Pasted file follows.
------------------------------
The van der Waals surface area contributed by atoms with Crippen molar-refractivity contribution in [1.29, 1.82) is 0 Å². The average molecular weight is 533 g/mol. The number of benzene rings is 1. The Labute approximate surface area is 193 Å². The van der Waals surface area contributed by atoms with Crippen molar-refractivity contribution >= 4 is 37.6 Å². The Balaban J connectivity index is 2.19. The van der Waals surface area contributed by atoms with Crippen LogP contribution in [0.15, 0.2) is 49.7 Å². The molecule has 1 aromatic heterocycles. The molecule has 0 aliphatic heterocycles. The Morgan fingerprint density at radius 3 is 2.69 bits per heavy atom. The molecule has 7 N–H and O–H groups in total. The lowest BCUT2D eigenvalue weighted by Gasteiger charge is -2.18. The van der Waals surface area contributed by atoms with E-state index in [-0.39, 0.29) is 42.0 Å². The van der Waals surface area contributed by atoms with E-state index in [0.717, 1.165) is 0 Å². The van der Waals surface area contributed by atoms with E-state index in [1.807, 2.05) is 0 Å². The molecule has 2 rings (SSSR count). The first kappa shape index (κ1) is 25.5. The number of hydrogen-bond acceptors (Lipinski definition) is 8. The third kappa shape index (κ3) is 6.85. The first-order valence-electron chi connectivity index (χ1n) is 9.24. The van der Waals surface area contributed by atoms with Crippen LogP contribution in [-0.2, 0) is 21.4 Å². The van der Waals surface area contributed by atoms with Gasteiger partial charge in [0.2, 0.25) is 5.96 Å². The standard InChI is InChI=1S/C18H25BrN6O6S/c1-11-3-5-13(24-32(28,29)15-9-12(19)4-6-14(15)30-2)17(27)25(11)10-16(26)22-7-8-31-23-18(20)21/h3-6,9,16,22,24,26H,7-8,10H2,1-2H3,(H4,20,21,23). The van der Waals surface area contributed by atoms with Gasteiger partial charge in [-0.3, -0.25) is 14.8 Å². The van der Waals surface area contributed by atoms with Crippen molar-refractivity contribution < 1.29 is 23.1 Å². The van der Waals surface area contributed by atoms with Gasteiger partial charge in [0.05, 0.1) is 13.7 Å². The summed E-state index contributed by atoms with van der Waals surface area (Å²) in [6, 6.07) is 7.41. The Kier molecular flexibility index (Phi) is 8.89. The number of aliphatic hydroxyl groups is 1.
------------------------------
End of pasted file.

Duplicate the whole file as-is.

The van der Waals surface area contributed by atoms with Crippen molar-refractivity contribution in [1.29, 1.82) is 0 Å². The average molecular weight is 533 g/mol. The number of benzene rings is 1. The Labute approximate surface area is 193 Å². The van der Waals surface area contributed by atoms with Crippen molar-refractivity contribution >= 4 is 37.6 Å². The Balaban J connectivity index is 2.19. The van der Waals surface area contributed by atoms with Crippen LogP contribution in [0.15, 0.2) is 49.7 Å². The molecule has 1 aromatic heterocycles. The molecule has 0 aliphatic heterocycles. The Morgan fingerprint density at radius 3 is 2.69 bits per heavy atom. The molecule has 7 N–H and O–H groups in total. The lowest BCUT2D eigenvalue weighted by Gasteiger charge is -2.18. The van der Waals surface area contributed by atoms with E-state index in [-0.39, 0.29) is 42.0 Å². The van der Waals surface area contributed by atoms with E-state index in [0.717, 1.165) is 0 Å². The van der Waals surface area contributed by atoms with E-state index in [1.807, 2.05) is 0 Å². The molecule has 2 rings (SSSR count). The first kappa shape index (κ1) is 25.5. The number of hydrogen-bond acceptors (Lipinski definition) is 8. The third kappa shape index (κ3) is 6.85. The first-order valence-electron chi connectivity index (χ1n) is 9.24. The van der Waals surface area contributed by atoms with Crippen LogP contribution in [-0.2, 0) is 21.4 Å². The van der Waals surface area contributed by atoms with Gasteiger partial charge in [0.2, 0.25) is 5.96 Å². The standard InChI is InChI=1S/C18H25BrN6O6S/c1-11-3-5-13(24-32(28,29)15-9-12(19)4-6-14(15)30-2)17(27)25(11)10-16(26)22-7-8-31-23-18(20)21/h3-6,9,16,22,24,26H,7-8,10H2,1-2H3,(H4,20,21,23). The van der Waals surface area contributed by atoms with Gasteiger partial charge in [-0.3, -0.25) is 14.8 Å². The van der Waals surface area contributed by atoms with Crippen molar-refractivity contribution < 1.29 is 23.1 Å². The van der Waals surface area contributed by atoms with Gasteiger partial charge in [0.05, 0.1) is 13.7 Å². The summed E-state index contributed by atoms with van der Waals surface area (Å²) in [6, 6.07) is 7.41. The Kier molecular flexibility index (Phi) is 8.89. The number of aliphatic hydroxyl groups is 1.